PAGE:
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Species Platycotis vittata - Oak Treehopper

Oak Treehopper - Platycotis vittata - male - female Oak Treehopper - Platycotis vittata - female treehopper - Platycotis vittata Unknown bug on Water Oak. - Platycotis vittata Unknown treehopper? - Platycotis vittata Treehopper - Platycotis vittata Planthopper  - Platycotis vittata Greenish treehopper with a few red stripes - Platycotis vittata
Classification
Kingdom Animalia (Animals)
Phylum Arthropoda (Arthropods)
Subphylum Hexapoda (Hexapods)
Class Insecta (Insects)
Order Hemiptera (True Bugs, Cicadas, Hoppers, Aphids and Allies)
Suborder Auchenorrhyncha (Free-living Hemipterans)
Superfamily Cicadoidea (Cicadas, Leafhoppers, and Treehoppers)
Family Membracidae (Treehoppers)
Subfamily Membracinae
Tribe Hoplophorionini
Genus Platycotis
Species vittata (Oak Treehopper)
Explanation of Names
Platycotis vittata (Fabricius 1803)
Size
♀ 9-13 mm, ♂ 9-12 mm(1)
Identification
Grayish spotted with yellow, or turquoise with red stripes and red eyes. With or without a thorn-like horn.
This species may be easily distinguished from all our other species of membracids (except Umbonia and Lephopelta) by its very short posterior tarsi. It usually has a long compressed pronotal horn which varies greatly in length and may be entirely absent. The wing venation shows considerable variation. Green body color, mottled or speckled with orange. (Dozier 1920)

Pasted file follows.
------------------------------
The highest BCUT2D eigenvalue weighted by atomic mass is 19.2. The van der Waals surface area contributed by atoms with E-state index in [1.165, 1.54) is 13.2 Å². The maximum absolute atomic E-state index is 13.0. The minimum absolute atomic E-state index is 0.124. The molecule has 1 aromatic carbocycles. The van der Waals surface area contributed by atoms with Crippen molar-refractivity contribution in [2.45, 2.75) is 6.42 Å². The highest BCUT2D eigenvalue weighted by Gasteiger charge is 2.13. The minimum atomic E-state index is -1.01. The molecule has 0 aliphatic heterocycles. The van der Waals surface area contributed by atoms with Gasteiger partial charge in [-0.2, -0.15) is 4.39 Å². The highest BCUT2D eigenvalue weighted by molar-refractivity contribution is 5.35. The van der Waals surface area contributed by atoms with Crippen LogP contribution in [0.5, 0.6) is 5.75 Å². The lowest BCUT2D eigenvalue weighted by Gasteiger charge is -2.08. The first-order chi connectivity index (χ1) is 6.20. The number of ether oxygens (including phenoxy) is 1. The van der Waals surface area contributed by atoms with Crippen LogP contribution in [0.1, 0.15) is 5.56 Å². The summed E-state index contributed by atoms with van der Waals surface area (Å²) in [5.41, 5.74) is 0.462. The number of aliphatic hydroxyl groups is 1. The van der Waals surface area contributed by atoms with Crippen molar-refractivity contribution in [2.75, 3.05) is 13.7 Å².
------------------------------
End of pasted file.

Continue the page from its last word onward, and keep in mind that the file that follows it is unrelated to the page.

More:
Hornless and horned variants:
Range
Canada to Brazil(1)
Its Nearctic range is in a horseshoe shape, taking in the mid-Atlantic states, the southeastern states, the Deep South, Arizona, California, and Oregon. Present in some midwestern states such as Ohio, but lacking in the Plains states and Rockies.
Habitat
Forests and forest edges, parks, and anywhere Oak trees are found. Occasionally found on other trees, but these individuals were probably just resting on those non-Oak trees.
Season
mostly Apr-Oct (BG data)
Food
Fairly common on deciduous and evergreen oaks, Quercus spp.
Life Cycle
Hatching occurs in Spring in the South, and in late Spring in the North. Larva pass through five instars, and adults and larva form aggregations along oak twigs of up to 100 individuals. Females seem to exhibit protective behavior, keeping predators away from the young.
Nymphs:
Remarks
Does almost no damage to the host trees—leaves only a few twig scars from oviposition.
There are four named varieties and several other color variations, and some individuals lack the pronotal horn.
See Also
P. minax is a smaller, pale yellow species which is found in California on oak. (Dozier 1920)

Umbonia crassicornis - FL & so. TX, on ornamental and fruit trees
Print References
Dozier H.L. (1920) Notes on the genus Platycotis St&aRING;l. Ohio J. Sci. 20: 209-212. Full text
Internet References
Featured Creatures (Mead 2004)(2)